Paragon Of Care Set To Ride Surging Healthcare Spend

By James Dunn | More Articles by James Dunn

Healthcare gives every indication of being an investment no-brainer: Australia’s ageing population will provide tailwinds for decades to come, boosting the demand for drugs, surgeries, hospital beds and services such as pathology and radiology.

The number of people aged over 65 years is expected to double over the next 15 years.

In 2015, average life expectancy was about 84 for men and 87 for women, but the over-85s are the most rapidly growing cohort of the Australian population.

According to Mercer, 50 per cent of retiring white-collar male workers are likely to live to 88 years, and 20 per cent are expected to live to 94. Half of female white-collar workers are likely to live to 91 years; 20 per cent are likely to live to 96, and another 5 per cent will raise the bat to salute a century.

At 65, says Mercer, males will have a 42 per cent chance of living beyond 90, and females will have a 55 per cent chance.

It’s no wonder that federal government health spending is projected to more than double in real terms over the next four decades.

Finding the stock market exposures to capture this should be on every investor’s mind.

One stock that should come up on the radar is Paragon Care Limited (PGC), a specialist medical equipment supplier to hospitals, medical centres, and aged care facilities. Since 2009 Paragon has built its business by acquiring and aggregating a succession of specialist medical distributors: the group has bought 13 such businesses over the journey, spending just over $90 million, funded by both debt and equity.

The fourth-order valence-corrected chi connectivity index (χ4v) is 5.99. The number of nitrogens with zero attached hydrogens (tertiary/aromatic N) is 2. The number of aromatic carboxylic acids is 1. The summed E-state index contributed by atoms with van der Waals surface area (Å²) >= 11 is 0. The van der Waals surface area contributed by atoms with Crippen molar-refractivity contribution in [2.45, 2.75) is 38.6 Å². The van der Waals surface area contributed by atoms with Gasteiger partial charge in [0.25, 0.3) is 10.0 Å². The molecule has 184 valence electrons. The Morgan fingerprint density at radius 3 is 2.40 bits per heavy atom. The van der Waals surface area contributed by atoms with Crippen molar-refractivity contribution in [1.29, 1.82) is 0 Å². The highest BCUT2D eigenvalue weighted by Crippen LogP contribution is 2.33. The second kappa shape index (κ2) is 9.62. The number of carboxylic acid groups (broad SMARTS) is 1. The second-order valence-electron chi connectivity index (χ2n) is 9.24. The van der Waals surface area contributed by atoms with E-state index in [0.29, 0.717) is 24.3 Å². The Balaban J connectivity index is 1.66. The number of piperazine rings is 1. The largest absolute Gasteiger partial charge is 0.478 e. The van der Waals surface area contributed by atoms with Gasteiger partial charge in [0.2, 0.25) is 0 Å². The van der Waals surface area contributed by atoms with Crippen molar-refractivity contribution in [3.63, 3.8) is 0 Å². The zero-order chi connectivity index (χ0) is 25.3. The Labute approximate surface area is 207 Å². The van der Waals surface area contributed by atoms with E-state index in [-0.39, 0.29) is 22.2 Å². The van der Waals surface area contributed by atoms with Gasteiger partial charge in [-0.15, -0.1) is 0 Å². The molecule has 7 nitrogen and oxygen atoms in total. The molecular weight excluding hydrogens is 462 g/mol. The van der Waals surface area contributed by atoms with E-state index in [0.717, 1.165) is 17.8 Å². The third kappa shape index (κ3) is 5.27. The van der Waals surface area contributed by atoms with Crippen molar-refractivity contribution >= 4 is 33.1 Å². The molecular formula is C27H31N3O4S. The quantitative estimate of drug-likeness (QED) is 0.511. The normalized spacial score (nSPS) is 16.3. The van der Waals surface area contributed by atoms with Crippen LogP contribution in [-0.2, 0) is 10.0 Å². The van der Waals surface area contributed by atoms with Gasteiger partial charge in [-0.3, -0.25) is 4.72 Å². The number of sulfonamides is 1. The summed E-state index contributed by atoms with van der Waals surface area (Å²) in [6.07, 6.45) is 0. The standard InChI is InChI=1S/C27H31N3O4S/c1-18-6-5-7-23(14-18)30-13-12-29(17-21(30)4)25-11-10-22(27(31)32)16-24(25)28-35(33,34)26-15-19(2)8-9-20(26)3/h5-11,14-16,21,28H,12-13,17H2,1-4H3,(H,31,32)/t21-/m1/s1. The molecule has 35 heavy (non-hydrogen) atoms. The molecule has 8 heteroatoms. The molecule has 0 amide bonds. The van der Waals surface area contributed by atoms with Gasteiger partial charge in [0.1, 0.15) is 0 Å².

The upshot of this activity is a group holding exclusive distribution rights in Australia for leading brands of theatre and ward equipment, beds, mattresses, medical carts and trolleys, stainless steel equipment, medical refrigerators, storage, lighting and shelving products, plus a range of consumable items and other capital equipment items. Virtually everything you might see in a hospital or a consulting suite, Paragon supplies.

The most recent acquisition, of Electro Medical Group Pty. Ltd. in September last year, added service support and technology management to the service offering.

The company sells to a range of buyers including hospital (both public and private) as well as aged care and primary care providers. Hospitals are the largest market representing about 80% of revenue, but no one customer dominates the company’s revenue.

Paragon bills itself as Australia’s premier healthcare products and services provider, and it’s not finished yet: medical equipment distribution and hospital/aged care services is a highly fragmented industry, with a large number of privately owned small businesses regularly coming up for sale. Paragon will certainly add to its offering from this source.

But of all the acquisitions, three in September 2015 were particularly important to Paragon’s business. At this time the company bought:

  • Western Biomedical, a leading supplier of medical and surgical products and consumables to hospitals and specialists in Western Australia;
  • Designs For Vision, a supplier of diagnostic and surgical products to the ophthalmic and optometry sector throughout Australia; and